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Google’s change to the “nofollow” link attribute and what it means

This past week Google announced that after 15 years, they plan to make a change to the way they handle the nofollow attribute on links.

If you’re a blogger and you’re participating in affiliate programs or doing sponsored posts, you know that the nofollow attribute allows you to safely link to external sites without losing good standing with Google.

Google’s news that it is to start treating the nofollow attribute as a “hint” for ranking rather than a directive to ignore a link, and the introduction of rel=”sponsored” and rel=”ugc” has raised reactions and questions from SEO specialists about what exactly the next steps ight be and the impact of the change to a nearly 15-year-old link attribute.

The problem, as Google sees it

The problem is, according to Google, that when websites assign “nofollow” to all external links, it creates a disadvantage for websites that are legitimately deserving of an endorsement.

For example, a lot of incredibly valuable content is generated by users on forums and wiki-style websites. This expertise and value is something Google wants to know about.

Now what they’ll do rather than not allowing any link credit at all, is they’ll look at the “nofollow” attribute as a “hint” for what to do with that link. It’ll depend on the context and various other factors, mostly known only to Google.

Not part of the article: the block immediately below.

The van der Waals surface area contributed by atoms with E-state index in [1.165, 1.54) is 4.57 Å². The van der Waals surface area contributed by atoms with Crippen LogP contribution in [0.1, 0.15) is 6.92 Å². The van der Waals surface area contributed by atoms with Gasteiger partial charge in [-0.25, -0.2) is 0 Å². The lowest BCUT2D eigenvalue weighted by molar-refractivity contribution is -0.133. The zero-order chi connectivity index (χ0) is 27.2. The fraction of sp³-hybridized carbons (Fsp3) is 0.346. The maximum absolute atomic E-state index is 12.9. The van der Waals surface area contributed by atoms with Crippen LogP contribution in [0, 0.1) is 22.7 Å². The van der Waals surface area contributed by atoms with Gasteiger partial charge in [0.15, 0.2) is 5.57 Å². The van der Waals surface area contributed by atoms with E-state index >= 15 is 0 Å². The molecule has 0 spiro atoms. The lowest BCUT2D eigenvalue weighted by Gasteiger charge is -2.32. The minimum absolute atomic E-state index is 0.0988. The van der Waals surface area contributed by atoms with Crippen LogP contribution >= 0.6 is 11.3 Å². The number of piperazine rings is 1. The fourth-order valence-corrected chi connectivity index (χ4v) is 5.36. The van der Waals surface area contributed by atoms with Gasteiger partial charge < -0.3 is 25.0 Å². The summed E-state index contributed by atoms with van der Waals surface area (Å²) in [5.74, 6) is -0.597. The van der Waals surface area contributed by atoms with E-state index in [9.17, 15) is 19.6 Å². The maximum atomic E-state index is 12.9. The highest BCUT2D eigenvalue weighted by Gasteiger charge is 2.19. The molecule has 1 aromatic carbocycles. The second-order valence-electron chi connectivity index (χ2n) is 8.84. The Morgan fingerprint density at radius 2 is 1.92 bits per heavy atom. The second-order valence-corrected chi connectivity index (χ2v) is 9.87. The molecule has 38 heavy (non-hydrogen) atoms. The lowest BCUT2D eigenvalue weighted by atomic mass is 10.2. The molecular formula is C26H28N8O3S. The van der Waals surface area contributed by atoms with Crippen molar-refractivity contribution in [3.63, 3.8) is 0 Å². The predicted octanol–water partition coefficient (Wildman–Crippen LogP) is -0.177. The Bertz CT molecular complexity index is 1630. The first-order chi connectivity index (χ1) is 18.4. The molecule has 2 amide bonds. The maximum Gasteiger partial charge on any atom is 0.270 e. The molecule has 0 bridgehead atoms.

As Google Search Liaison Danny Sullivan stated in a tweet Tuesday, the announcement expands the options for site owners and SEOs to specify the nature of a link beyond the singular attribute. The additional sponsored and ugc attributes are aimed at giving Google more granular signals about the nature of link content and, more importantly, the context of the link and its relationship to your website.

As a point of clarification, Google’s Gary Illyes tweeted that nofollow in meta robots will also be treated as a “hint,” but there are no ugc or sponsored robot meta tags. He also stated that he’ll be updating the official documentation to explicitly reflect this.

What next?

This change should not have you overhauling your nofollow strategy. If you publish sponsored content or host forums or comments on your site, consider implementing the new attributes when you are able to make a code change. If you can’t or just don’t want to, there’s no harm in that either.

New & Improved Link Attributes

rel=”sponsored”: Rather than rel=”nofollow”, now you can assign rel=”sponsored” for affiliate links and sponsored content. This will be the strongest signal to Google — they absolutely will not count the backlink credit.
rel=”ugc”: This stands for “user generated content” and can be used for things like comments and forum posts.
rel=”nofollow”: Use when you want to link to a page but don’t want to imply endorsement and pass along the ranking credit. Google may or may not give a backlink credit here.